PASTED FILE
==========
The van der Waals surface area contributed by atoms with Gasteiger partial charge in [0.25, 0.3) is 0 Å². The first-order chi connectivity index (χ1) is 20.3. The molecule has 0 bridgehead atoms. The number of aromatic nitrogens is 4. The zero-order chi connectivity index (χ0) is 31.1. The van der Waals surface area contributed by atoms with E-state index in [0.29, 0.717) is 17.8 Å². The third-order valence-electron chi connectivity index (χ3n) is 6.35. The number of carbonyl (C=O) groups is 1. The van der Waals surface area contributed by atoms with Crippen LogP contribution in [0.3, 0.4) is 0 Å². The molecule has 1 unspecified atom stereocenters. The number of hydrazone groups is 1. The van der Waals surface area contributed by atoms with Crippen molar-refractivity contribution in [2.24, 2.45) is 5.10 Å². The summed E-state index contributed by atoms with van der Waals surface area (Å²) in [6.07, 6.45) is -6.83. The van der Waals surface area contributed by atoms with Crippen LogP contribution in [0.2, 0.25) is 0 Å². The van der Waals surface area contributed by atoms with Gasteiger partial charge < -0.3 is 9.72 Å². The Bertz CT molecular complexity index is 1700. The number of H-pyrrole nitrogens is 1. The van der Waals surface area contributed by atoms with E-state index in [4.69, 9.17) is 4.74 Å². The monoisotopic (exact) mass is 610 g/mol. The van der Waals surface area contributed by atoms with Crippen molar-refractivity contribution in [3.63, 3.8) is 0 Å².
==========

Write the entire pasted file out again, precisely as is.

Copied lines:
The van der Waals surface area contributed by atoms with Gasteiger partial charge in [0.25, 0.3) is 0 Å². The first-order chi connectivity index (χ1) is 20.3. The molecule has 0 bridgehead atoms. The number of aromatic nitrogens is 4. The zero-order chi connectivity index (χ0) is 31.1. The van der Waals surface area contributed by atoms with E-state index in [0.29, 0.717) is 17.8 Å². The third-order valence-electron chi connectivity index (χ3n) is 6.35. The number of carbonyl (C=O) groups is 1. The van der Waals surface area contributed by atoms with Crippen LogP contribution in [0.3, 0.4) is 0 Å². The molecule has 1 unspecified atom stereocenters. The number of hydrazone groups is 1. The van der Waals surface area contributed by atoms with Crippen molar-refractivity contribution in [2.24, 2.45) is 5.10 Å². The summed E-state index contributed by atoms with van der Waals surface area (Å²) in [6.07, 6.45) is -6.83. The van der Waals surface area contributed by atoms with Crippen LogP contribution in [0.2, 0.25) is 0 Å². The van der Waals surface area contributed by atoms with Gasteiger partial charge < -0.3 is 9.72 Å². The Bertz CT molecular complexity index is 1700. The number of H-pyrrole nitrogens is 1. The van der Waals surface area contributed by atoms with E-state index in [4.69, 9.17) is 4.74 Å². The monoisotopic (exact) mass is 610 g/mol. The van der Waals surface area contributed by atoms with Crippen molar-refractivity contribution in [3.63, 3.8) is 0 Å².